Eighty phenomena about the self: representation, evaluation, regulation, and change
- 1Department of Philosophy, University of Waterloo, Waterloo, ON, Canada
- 2Department of Psychology, University of Waterloo, Waterloo, ON, Canada
We propose a new approach for examining self-related aspects and phenomena. The approach includes (1) a taxonomy and (2) an emphasis on multiple levels of mechanisms. The taxonomy categorizes approximately eighty self-related phenomena according to three primary functions involving the self: representing, effecting, and changing. The representing self encompasses the ways in which people depict themselves, either to themselves or to others (e.g., self-concepts, self-presentation). The effecting self concerns ways in which people facilitate or limit their own traits and behaviors (e.g., self-enhancement, self-regulation). The changing self is less time-limited than the effecting self; it concerns phenomena that involve lasting alterations in how people represent and control themselves (e.g., self-expansion, self-development). Each self-related phenomenon within these three categories may be examined at four levels of interacting mechanisms (social, individual, neural, and molecular). We illustrate our approach by focusing on seven self-related phenomena.
Social and clinical psychologists frequently use the concept of the self in their discussions of a wide range of phenomena (e.g., Baumeister, 1999; Sedikides and Brewer, 2001; Leary and Tangney, 2003; Alicke et al., 2005; Sedikides and Spencer, 2007). However, there is no general, unified psychological theory of the self that can account for these phenomena. Thagard (2014) has proposed a view of the self as a multilevel system consisting of social, individual, neural, and molecular mechanisms. Like James (1890) and Mead (1967), this view accommodates social, cognitive, and physiological aspects of the self, but provides far more detail about the nature of the relevant mechanisms. Our aim in the current paper is to show the applicability of the multilevel system account of the self to a large range of phenomena.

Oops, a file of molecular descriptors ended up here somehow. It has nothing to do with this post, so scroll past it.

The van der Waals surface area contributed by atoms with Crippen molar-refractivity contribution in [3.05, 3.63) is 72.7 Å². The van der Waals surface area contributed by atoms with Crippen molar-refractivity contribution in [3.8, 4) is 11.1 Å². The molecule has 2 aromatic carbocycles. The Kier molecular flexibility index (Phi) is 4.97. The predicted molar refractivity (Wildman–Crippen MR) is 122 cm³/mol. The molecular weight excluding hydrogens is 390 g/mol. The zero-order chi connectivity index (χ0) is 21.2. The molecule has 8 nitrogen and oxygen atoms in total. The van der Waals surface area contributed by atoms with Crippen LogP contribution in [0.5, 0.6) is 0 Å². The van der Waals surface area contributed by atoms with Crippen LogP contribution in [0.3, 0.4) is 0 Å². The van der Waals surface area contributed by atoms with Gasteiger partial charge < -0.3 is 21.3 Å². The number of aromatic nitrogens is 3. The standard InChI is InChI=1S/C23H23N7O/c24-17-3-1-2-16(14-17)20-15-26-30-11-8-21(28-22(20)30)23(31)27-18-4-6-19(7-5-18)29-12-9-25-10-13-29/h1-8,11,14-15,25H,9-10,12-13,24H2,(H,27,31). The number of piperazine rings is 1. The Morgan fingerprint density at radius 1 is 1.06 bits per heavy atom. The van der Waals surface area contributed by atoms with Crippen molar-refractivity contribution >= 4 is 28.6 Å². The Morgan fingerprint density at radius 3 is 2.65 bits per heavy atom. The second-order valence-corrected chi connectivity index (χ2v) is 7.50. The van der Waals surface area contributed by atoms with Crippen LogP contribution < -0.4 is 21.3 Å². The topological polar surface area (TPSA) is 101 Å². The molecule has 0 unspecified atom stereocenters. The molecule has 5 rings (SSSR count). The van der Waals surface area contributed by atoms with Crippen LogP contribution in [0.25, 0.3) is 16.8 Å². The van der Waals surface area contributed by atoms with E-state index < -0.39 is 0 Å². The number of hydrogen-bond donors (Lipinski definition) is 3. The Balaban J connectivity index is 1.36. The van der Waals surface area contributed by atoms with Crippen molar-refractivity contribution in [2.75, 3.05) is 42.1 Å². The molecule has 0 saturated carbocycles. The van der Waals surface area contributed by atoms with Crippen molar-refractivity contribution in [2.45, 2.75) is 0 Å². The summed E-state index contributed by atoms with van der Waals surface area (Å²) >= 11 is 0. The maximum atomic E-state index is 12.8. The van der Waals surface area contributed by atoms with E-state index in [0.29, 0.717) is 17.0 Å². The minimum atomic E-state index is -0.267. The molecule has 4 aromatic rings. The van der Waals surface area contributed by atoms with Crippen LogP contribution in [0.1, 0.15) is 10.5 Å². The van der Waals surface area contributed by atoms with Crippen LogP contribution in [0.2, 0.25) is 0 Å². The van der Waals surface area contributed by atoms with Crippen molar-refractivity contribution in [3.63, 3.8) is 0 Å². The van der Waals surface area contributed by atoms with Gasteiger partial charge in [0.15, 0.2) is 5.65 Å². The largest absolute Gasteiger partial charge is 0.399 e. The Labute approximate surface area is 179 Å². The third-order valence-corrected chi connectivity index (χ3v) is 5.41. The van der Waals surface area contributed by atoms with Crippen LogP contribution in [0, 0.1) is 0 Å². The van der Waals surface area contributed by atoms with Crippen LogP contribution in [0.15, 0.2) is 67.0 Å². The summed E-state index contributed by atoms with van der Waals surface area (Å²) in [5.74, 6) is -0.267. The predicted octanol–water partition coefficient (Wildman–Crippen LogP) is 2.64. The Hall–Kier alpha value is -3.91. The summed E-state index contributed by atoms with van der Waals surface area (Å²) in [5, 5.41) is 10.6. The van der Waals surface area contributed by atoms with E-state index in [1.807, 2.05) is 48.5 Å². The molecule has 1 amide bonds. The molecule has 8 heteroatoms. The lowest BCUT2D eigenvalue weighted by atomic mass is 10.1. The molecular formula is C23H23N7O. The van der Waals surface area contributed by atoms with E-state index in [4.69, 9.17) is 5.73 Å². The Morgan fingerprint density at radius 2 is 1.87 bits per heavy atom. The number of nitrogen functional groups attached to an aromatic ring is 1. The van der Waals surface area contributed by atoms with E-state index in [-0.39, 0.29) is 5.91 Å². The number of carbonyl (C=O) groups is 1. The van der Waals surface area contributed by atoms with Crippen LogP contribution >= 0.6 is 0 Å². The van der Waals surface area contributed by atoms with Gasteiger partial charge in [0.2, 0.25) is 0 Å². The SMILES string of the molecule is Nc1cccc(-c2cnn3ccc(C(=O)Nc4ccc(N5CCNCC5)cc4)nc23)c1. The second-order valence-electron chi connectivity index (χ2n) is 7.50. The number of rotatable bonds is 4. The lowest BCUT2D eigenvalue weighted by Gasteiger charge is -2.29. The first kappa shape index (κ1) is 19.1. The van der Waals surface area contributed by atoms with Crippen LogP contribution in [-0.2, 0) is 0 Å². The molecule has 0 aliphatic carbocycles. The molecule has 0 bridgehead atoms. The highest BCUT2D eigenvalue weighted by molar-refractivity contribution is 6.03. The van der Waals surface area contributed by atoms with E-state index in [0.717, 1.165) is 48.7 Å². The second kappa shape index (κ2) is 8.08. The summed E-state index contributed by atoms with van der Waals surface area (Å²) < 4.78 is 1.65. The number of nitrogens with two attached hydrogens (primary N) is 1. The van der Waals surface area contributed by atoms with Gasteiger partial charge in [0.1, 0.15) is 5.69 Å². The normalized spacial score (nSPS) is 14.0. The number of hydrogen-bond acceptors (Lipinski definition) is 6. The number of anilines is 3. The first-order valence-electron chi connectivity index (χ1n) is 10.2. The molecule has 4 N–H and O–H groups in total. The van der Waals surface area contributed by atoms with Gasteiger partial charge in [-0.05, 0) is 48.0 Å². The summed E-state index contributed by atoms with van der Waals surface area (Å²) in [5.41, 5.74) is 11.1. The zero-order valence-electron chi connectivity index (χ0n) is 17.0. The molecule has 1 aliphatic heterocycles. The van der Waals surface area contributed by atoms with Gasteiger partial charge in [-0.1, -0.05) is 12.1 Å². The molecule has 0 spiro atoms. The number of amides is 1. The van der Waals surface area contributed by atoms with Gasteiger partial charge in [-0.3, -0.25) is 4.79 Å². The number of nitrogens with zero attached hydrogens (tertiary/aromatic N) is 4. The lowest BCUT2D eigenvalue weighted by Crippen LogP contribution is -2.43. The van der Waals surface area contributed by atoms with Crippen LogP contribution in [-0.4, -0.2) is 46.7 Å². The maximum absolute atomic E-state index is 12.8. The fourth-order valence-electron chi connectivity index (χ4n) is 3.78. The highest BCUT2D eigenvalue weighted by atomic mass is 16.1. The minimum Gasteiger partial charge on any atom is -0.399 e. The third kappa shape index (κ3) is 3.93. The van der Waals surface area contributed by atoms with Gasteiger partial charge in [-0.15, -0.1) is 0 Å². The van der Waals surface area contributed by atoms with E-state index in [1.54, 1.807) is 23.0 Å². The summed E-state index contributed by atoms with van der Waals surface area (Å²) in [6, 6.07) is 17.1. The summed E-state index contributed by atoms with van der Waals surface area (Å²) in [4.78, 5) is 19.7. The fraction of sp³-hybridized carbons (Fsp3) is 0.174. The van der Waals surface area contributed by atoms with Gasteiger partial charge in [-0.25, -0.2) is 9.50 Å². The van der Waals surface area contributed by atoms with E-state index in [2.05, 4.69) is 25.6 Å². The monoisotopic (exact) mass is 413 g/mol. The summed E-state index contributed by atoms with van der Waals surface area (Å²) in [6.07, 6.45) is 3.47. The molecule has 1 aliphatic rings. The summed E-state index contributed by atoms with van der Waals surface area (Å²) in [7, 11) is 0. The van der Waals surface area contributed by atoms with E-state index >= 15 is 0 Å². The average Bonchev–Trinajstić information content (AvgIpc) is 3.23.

We will present a new taxonomy that categorizes approximately eighty self-related phenomena according to three primary aspects of the self: representing, effecting, and changing. The representing self encompasses the ways in which people depict themselves, either to themselves or to others (e.g., self-concepts, self-presentation). The effecting self concerns ways in which people facilitate or limit their own traits and behaviors (e.g., self-enhancement, self-regulation). The changing self is less time-limited than the effecting self; it concerns phenomena that involve lasting alterations in how people represent and control themselves (e.g., self-expansion, self-development). After presenting this taxonomy, we will describe how four levels of mechanisms—social, individual, neural, and molecular—are relevant to understanding these phenomena about the self. It would be premature to offer a full theory of the self, because not enough is known about the nature of these mechanisms and how they produce the relevant phenomena. But we hope our taxonomy and outline of relevant mechanisms provides a new and useful framework for theorizing about the self.
A Taxonomy of Self-Phenomena
There are more than eighty frequently discussed topics that we call the self-phenomena. More accurately, each of these topics should be understood as a group of phenomena. For example, there are many empirical findings about self-esteem that should count as distinctive phenomena to be explained, so there are potentially hundreds of findings for which a scientific theory of the self should be able to account.